Neuronal ceroid lipofuscinosis (NCL) is a group of rare lethal neurodegenerative lysosomal storage diseases that occur in a range of dog breeds, including Chihuahuas. Recently, a homozygous single base-pair deletion (c.846delT), which causes a frame shift generating a premature stop codon (p.Phe282Leufs13*) in [...] Read more.
Neuronal ceroid lipofuscinosis (NCL) is a group of rare lethal neurodegenerative lysosomal storage diseases that occur in a range of dog breeds, including Chihuahuas. Recently, a homozygous single base-pair deletion (c.846delT), which causes a frame shift generating a premature stop codon (p.Phe282Leufs13*) in the canine CLN7/MFSD8 gene, has been identified as a causative mutation for NCL in Chihuahuas. The objective of this study was to determine the frequency of the mutant allele and/or carrier rate of NCL in Chihuahuas in Japan using a newly designed real-time PCR assay. Samples of saliva were randomly collected from 1007 Chihuahua puppies during physical examinations prior to the transportation to pet shops. Screening results revealed a carrier rate of 1.29%, indicating a mutant allele frequency (0.00645) that is considered sufficiently high to warrant measures for the control and prevention of this lethal disease. The genotyping assay designed in this study could make a valuable contribution to the control and prevention of NCL. Full article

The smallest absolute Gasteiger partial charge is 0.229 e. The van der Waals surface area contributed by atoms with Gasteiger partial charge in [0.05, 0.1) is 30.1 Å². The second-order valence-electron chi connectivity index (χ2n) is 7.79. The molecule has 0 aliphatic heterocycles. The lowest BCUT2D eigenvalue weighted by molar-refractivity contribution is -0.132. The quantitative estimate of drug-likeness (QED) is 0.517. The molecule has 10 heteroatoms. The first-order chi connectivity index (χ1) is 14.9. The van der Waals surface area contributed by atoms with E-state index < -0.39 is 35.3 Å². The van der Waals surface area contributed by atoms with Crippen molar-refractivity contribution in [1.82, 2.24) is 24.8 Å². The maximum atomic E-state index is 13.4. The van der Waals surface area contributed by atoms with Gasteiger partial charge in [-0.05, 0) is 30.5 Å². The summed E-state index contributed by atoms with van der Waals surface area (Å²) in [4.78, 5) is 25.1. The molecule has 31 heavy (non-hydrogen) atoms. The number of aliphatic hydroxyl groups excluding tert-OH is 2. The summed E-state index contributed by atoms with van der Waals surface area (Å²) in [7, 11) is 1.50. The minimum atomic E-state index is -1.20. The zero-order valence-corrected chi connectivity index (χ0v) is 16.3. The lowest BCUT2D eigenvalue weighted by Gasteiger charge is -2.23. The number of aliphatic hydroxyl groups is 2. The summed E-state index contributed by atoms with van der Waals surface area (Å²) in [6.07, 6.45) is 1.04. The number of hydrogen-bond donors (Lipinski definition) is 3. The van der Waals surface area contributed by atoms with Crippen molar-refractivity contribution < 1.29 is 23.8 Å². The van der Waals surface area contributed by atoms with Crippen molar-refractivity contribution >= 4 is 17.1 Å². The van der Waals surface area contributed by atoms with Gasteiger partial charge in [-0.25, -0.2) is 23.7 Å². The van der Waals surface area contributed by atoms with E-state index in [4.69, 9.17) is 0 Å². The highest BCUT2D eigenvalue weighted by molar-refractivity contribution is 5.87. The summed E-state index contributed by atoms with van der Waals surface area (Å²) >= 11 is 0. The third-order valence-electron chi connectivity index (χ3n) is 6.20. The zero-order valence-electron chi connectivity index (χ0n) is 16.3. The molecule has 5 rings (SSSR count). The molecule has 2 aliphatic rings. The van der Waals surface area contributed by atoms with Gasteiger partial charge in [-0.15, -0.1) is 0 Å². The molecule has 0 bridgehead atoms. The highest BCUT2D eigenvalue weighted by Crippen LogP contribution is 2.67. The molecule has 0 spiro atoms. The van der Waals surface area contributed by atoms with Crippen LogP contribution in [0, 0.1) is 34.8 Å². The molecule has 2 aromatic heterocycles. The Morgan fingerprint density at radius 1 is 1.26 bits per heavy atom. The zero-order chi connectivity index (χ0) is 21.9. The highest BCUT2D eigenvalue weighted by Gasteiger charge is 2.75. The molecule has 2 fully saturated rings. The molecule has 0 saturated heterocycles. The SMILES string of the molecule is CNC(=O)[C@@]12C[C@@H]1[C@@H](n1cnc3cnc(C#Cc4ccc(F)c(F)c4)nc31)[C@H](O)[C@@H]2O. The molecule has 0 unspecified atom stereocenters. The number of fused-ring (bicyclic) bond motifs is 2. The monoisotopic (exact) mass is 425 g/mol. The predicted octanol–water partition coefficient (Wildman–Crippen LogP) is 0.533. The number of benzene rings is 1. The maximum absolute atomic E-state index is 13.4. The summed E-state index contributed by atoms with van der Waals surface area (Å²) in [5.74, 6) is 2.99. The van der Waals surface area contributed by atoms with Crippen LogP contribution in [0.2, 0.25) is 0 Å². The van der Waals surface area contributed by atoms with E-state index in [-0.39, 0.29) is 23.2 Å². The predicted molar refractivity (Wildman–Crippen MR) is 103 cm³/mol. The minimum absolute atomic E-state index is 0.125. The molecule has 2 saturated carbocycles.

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11 pages, 2510 KiB  
Article
Anti-Müllerian Hormone Inhibits FSH-Induced Cumulus Oocyte Complex In Vitro Maturation and Cumulus Expansion in Mice
by Xue Yu, Zan Li, Xinzhe Zhao, Liping Hua, Shuanghang Liu, Changjiu He, Liguo Yang, John S. Davis and Aixin Liang
Animals 2022, 12(9), 1209; https://doi.org/10.3390/ani12091209 - 07 May 2022
Cited by 3 | Viewed by 5315
Abstract
Anti-Müllerian hormone (AMH) is secreted by the ovaries of female animals and exerts its biological effects through the type II receptor (AMHR2). AMH regulates follicular growth by inhibiting the recruitment of primordial follicles and reducing the sensitivity of antral follicles to FSH. Despite [...] Read more.